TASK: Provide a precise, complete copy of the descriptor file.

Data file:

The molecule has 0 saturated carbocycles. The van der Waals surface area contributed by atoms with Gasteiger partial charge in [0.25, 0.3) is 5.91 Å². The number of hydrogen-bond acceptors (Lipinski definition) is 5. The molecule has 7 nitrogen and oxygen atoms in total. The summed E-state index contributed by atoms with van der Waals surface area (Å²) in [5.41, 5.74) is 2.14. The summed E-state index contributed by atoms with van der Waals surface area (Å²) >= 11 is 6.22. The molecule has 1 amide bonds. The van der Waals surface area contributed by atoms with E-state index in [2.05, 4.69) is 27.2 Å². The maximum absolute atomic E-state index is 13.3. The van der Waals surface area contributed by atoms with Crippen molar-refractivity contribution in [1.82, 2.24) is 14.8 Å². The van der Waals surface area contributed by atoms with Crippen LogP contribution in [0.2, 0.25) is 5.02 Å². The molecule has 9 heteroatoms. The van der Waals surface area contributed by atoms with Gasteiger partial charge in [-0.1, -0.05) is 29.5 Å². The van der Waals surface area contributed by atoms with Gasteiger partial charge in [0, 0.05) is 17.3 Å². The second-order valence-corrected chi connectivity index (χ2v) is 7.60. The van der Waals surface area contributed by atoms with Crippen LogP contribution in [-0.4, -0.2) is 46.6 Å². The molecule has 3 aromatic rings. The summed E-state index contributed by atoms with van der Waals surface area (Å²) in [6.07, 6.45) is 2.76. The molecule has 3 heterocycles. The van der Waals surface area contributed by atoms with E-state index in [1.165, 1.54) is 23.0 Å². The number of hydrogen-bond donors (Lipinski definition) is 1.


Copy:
The molecule has 0 saturated carbocycles. The van der Waals surface area contributed by atoms with Gasteiger partial charge in [0.25, 0.3) is 5.91 Å². The number of hydrogen-bond acceptors (Lipinski definition) is 5. The molecule has 7 nitrogen and oxygen atoms in total. The summed E-state index contributed by atoms with van der Waals surface area (Å²) in [5.41, 5.74) is 2.14. The summed E-state index contributed by atoms with van der Waals surface area (Å²) >= 11 is 6.22. The molecule has 1 amide bonds. The van der Waals surface area contributed by atoms with E-state index in [2.05, 4.69) is 27.2 Å². The maximum absolute atomic E-state index is 13.3. The van der Waals surface area contributed by atoms with Crippen molar-refractivity contribution in [1.82, 2.24) is 14.8 Å². The van der Waals surface area contributed by atoms with Crippen LogP contribution in [0.2, 0.25) is 5.02 Å². The molecule has 9 heteroatoms. The van der Waals surface area contributed by atoms with Gasteiger partial charge in [-0.1, -0.05) is 29.5 Å². The van der Waals surface area contributed by atoms with Gasteiger partial charge in [0, 0.05) is 17.3 Å². The second-order valence-corrected chi connectivity index (χ2v) is 7.60. The van der Waals surface area contributed by atoms with Crippen LogP contribution in [-0.4, -0.2) is 46.6 Å². The molecule has 3 aromatic rings. The summed E-state index contributed by atoms with van der Waals surface area (Å²) in [6.07, 6.45) is 2.76. The molecule has 3 heterocycles. The van der Waals surface area contributed by atoms with E-state index in [1.165, 1.54) is 23.0 Å². The number of hydrogen-bond donors (Lipinski definition) is 1.